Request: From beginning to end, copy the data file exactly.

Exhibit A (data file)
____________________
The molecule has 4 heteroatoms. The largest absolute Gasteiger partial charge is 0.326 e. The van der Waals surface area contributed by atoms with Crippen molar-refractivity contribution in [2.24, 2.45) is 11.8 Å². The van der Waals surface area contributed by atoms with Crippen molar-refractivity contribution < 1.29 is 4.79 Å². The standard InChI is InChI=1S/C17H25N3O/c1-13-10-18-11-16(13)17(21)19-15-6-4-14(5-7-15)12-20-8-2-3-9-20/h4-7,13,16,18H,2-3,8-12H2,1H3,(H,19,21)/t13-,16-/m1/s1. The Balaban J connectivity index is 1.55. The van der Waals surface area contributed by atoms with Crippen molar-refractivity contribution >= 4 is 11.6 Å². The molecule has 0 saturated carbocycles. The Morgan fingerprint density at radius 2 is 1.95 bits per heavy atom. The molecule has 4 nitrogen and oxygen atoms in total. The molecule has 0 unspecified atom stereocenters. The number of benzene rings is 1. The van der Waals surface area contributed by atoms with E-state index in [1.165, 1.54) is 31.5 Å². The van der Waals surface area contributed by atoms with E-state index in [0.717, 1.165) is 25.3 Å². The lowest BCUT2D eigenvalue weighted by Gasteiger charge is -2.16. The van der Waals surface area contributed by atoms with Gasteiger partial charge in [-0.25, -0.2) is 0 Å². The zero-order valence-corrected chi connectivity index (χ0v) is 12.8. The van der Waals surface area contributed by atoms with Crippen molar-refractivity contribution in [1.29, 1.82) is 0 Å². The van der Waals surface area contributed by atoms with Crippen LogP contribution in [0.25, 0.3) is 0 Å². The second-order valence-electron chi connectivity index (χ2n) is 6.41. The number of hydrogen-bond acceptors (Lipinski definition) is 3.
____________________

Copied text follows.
The molecule has 4 heteroatoms. The largest absolute Gasteiger partial charge is 0.326 e. The van der Waals surface area contributed by atoms with Crippen molar-refractivity contribution in [2.24, 2.45) is 11.8 Å². The van der Waals surface area contributed by atoms with Crippen molar-refractivity contribution < 1.29 is 4.79 Å². The standard InChI is InChI=1S/C17H25N3O/c1-13-10-18-11-16(13)17(21)19-15-6-4-14(5-7-15)12-20-8-2-3-9-20/h4-7,13,16,18H,2-3,8-12H2,1H3,(H,19,21)/t13-,16-/m1/s1. The Balaban J connectivity index is 1.55. The van der Waals surface area contributed by atoms with Crippen molar-refractivity contribution >= 4 is 11.6 Å². The molecule has 0 saturated carbocycles. The Morgan fingerprint density at radius 2 is 1.95 bits per heavy atom. The molecule has 4 nitrogen and oxygen atoms in total. The molecule has 0 unspecified atom stereocenters. The number of benzene rings is 1. The van der Waals surface area contributed by atoms with E-state index in [1.165, 1.54) is 31.5 Å². The van der Waals surface area contributed by atoms with E-state index in [0.717, 1.165) is 25.3 Å². The lowest BCUT2D eigenvalue weighted by Gasteiger charge is -2.16. The van der Waals surface area contributed by atoms with Gasteiger partial charge in [-0.25, -0.2) is 0 Å². The zero-order valence-corrected chi connectivity index (χ0v) is 12.8. The van der Waals surface area contributed by atoms with Crippen molar-refractivity contribution in [1.29, 1.82) is 0 Å². The van der Waals surface area contributed by atoms with Crippen LogP contribution in [0.25, 0.3) is 0 Å². The second-order valence-electron chi connectivity index (χ2n) is 6.41. The number of hydrogen-bond acceptors (Lipinski definition) is 3.